A Physiotherapist’s Guide to Equine Sports - Part 1: Understanding The Risks

About the writer

With a range of equine experience from eventing to showing, polo to horseball, riding has often overlapped with Linzi’s 30+ year physiotherapy career. She has trained ponies and horses for various disciplines alongside top instructors and coaches and uses her unique experience to manage and treat equestrian-related conditions and injuries.

Introduction to Equestrianism

Equestrian sports and horse riding, as well as the general care of our four-legged friends, is hugely popular. In 2021, approximately 264,800 people participated in equestrian sports in England.

Source: https://www.statista.com/statistics/899218/equestrian-participation-uk

This is a very broad term, encompassing a vast range of skills and whole-body physical requirements from eventing and jumping to hacking out and the general day-to-day care of horses. The White House Clinic is close to the Peak District, with so many interesting riding activities, which means we often see riders asking about how we can help their health.

The risks riders face

As equestrians, we all understand the importance of looking after the health and comfort of our horses — it’s fair to say that most riders would probably think of this before their own health, fitness and training!

But evidence indicates that riders who never have physiotherapy assessment or treatment were 73% more likely to have respective horse asymmetries of the spine, compared to those riders undergoing physiotherapy (Greve, L. & Dyson,L. 2015).

Some examples of the types of injuries and conditions commonly seen in riders include back shoulder and knee pain. These may have arisen from a fall or a kick or be linked to an existing condition such as Osteoarthritis.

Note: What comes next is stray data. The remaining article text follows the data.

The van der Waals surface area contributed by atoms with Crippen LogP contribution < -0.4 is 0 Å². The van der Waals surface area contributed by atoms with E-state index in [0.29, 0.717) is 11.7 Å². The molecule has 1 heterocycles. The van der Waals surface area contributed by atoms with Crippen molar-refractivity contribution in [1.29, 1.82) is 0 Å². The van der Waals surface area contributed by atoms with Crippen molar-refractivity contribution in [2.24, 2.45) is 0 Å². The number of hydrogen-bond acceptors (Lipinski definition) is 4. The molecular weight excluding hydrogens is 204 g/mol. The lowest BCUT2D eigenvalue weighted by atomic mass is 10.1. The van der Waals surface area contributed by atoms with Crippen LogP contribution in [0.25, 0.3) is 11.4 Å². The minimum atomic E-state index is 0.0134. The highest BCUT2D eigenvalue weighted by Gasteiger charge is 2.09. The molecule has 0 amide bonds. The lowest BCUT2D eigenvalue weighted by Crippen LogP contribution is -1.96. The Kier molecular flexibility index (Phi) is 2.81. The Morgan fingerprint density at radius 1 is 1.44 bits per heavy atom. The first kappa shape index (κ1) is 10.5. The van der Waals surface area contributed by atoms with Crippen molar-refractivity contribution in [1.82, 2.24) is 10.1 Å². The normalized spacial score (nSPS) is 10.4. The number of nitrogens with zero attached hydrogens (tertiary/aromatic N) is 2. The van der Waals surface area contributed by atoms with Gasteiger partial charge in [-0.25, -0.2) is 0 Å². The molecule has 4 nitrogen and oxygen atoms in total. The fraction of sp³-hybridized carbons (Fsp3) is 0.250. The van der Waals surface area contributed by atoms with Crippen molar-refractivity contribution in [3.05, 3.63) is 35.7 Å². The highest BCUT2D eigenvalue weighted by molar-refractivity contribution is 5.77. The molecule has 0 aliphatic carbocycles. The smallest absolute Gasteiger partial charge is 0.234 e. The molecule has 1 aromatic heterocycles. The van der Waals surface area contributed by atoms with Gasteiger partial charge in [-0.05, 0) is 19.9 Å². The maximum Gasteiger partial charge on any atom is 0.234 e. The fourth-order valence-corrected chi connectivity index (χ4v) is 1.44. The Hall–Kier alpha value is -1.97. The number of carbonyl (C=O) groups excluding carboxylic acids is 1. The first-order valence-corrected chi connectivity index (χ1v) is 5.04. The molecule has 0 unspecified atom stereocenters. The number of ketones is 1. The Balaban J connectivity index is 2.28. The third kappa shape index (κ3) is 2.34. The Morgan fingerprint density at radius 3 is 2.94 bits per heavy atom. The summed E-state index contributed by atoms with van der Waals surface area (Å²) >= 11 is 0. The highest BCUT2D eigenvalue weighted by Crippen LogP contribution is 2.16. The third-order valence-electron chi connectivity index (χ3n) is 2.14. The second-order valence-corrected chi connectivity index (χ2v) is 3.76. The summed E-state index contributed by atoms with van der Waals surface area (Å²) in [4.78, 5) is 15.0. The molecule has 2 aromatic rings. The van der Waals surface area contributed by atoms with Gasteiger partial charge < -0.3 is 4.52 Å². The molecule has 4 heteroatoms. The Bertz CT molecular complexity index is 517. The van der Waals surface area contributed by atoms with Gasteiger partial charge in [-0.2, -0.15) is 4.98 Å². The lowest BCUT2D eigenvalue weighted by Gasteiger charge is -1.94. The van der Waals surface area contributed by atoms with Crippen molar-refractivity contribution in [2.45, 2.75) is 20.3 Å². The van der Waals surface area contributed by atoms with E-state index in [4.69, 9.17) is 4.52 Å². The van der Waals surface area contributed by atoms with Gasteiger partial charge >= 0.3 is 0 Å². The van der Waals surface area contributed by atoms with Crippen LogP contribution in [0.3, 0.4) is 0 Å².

Why you should invest in your training

Riders invest countless hours and invest a great deal of money in training our horses, but all too often ignore training ourselves. We can truly benefit by maximising the input of skilled coaches and trainers.

I have found that combining a physiotherapists’ experience of human anatomy and physiology regarding injury/conditions, combined with a knowledge of tack, equipment and training options, has proven invaluable in rehabilitation and management.

In the next article in this series, I’ll explain how to identify riding injuries.

If you’d like to find out how we can help you with your riding, and how you care for your horse through improving your own physical health, then get in touch.

Linzi Fletcher-Bates

Advanced Physiotherapy Practitioner

Having qualified from Pinderfields School of Physiotherapy in 1995 Linzi initially worked abroad in Canada before returning to the UK to work in both the NHS and Industry for Toyota UK as a Specialist Out-Patient Physiotherapist. With a specific interest in sports including triathlons and equestrian pursuits Linzi joined the White House team in 1999.

Linzi Fletcher-Bates

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